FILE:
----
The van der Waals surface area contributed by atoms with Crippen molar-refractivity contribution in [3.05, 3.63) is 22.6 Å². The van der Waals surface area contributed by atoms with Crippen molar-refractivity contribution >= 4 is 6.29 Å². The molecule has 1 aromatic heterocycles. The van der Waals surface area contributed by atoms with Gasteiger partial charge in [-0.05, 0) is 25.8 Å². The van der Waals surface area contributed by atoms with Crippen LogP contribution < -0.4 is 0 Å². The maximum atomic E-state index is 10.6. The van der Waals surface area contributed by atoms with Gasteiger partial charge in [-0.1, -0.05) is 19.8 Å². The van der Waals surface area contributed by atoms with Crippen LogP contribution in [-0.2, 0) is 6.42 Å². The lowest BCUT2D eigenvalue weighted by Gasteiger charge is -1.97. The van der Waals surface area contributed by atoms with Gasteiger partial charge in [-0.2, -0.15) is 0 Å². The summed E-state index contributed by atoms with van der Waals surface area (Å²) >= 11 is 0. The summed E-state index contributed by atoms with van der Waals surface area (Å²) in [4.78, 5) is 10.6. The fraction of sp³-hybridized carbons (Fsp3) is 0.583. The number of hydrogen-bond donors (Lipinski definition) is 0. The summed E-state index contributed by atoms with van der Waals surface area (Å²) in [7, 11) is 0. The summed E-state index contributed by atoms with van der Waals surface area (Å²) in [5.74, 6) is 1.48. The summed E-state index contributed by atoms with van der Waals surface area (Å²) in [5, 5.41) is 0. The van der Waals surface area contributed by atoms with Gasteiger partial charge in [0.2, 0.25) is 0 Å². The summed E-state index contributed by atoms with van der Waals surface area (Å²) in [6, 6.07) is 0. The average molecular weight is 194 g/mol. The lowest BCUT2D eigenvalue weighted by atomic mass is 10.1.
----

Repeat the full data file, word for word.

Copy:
The van der Waals surface area contributed by atoms with Crippen molar-refractivity contribution in [3.05, 3.63) is 22.6 Å². The van der Waals surface area contributed by atoms with Crippen molar-refractivity contribution >= 4 is 6.29 Å². The molecule has 1 aromatic heterocycles. The van der Waals surface area contributed by atoms with Gasteiger partial charge in [-0.05, 0) is 25.8 Å². The van der Waals surface area contributed by atoms with Crippen LogP contribution < -0.4 is 0 Å². The maximum atomic E-state index is 10.6. The van der Waals surface area contributed by atoms with Gasteiger partial charge in [-0.1, -0.05) is 19.8 Å². The van der Waals surface area contributed by atoms with Crippen LogP contribution in [-0.2, 0) is 6.42 Å². The lowest BCUT2D eigenvalue weighted by Gasteiger charge is -1.97. The van der Waals surface area contributed by atoms with Gasteiger partial charge in [-0.2, -0.15) is 0 Å². The summed E-state index contributed by atoms with van der Waals surface area (Å²) >= 11 is 0. The summed E-state index contributed by atoms with van der Waals surface area (Å²) in [4.78, 5) is 10.6. The fraction of sp³-hybridized carbons (Fsp3) is 0.583. The number of hydrogen-bond donors (Lipinski definition) is 0. The summed E-state index contributed by atoms with van der Waals surface area (Å²) in [7, 11) is 0. The summed E-state index contributed by atoms with van der Waals surface area (Å²) in [5.74, 6) is 1.48. The summed E-state index contributed by atoms with van der Waals surface area (Å²) in [5, 5.41) is 0. The van der Waals surface area contributed by atoms with Gasteiger partial charge in [0.2, 0.25) is 0 Å². The summed E-state index contributed by atoms with van der Waals surface area (Å²) in [6, 6.07) is 0. The average molecular weight is 194 g/mol. The lowest BCUT2D eigenvalue weighted by atomic mass is 10.1.